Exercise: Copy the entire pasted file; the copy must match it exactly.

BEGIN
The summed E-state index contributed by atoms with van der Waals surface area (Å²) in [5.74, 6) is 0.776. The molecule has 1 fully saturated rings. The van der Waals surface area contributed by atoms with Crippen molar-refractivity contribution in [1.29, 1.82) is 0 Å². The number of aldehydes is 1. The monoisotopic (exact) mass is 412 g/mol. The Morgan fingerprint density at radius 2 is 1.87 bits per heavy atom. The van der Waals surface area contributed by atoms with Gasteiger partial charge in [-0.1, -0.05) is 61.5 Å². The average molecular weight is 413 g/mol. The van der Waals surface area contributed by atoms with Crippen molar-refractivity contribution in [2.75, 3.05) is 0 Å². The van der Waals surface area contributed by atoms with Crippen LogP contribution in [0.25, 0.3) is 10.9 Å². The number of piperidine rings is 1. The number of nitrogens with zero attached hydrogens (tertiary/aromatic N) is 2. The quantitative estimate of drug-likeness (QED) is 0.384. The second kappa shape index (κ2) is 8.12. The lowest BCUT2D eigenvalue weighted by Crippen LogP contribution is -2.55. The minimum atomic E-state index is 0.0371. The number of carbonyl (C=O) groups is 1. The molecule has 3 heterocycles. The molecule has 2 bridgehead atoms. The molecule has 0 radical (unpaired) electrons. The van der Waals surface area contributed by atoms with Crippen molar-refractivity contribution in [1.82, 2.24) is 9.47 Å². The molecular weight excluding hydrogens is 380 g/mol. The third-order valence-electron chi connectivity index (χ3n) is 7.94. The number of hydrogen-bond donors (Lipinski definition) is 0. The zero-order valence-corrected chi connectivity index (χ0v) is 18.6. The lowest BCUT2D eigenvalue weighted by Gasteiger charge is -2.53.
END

The summed E-state index contributed by atoms with van der Waals surface area (Å²) in [5.74, 6) is 0.776. The molecule has 1 fully saturated rings. The van der Waals surface area contributed by atoms with Crippen molar-refractivity contribution in [1.29, 1.82) is 0 Å². The number of aldehydes is 1. The monoisotopic (exact) mass is 412 g/mol. The Morgan fingerprint density at radius 2 is 1.87 bits per heavy atom. The van der Waals surface area contributed by atoms with Gasteiger partial charge in [-0.1, -0.05) is 61.5 Å². The average molecular weight is 413 g/mol. The van der Waals surface area contributed by atoms with Crippen molar-refractivity contribution in [2.75, 3.05) is 0 Å². The van der Waals surface area contributed by atoms with Crippen LogP contribution in [0.25, 0.3) is 10.9 Å². The number of piperidine rings is 1. The number of nitrogens with zero attached hydrogens (tertiary/aromatic N) is 2. The quantitative estimate of drug-likeness (QED) is 0.384. The second kappa shape index (κ2) is 8.12. The lowest BCUT2D eigenvalue weighted by Crippen LogP contribution is -2.55. The minimum atomic E-state index is 0.0371. The number of carbonyl (C=O) groups is 1. The molecule has 3 heterocycles. The molecule has 2 bridgehead atoms. The molecule has 0 radical (unpaired) electrons. The van der Waals surface area contributed by atoms with Crippen molar-refractivity contribution in [1.82, 2.24) is 9.47 Å². The molecular weight excluding hydrogens is 380 g/mol. The third-order valence-electron chi connectivity index (χ3n) is 7.94. The number of hydrogen-bond donors (Lipinski definition) is 0. The zero-order valence-corrected chi connectivity index (χ0v) is 18.6. The lowest BCUT2D eigenvalue weighted by Gasteiger charge is -2.53.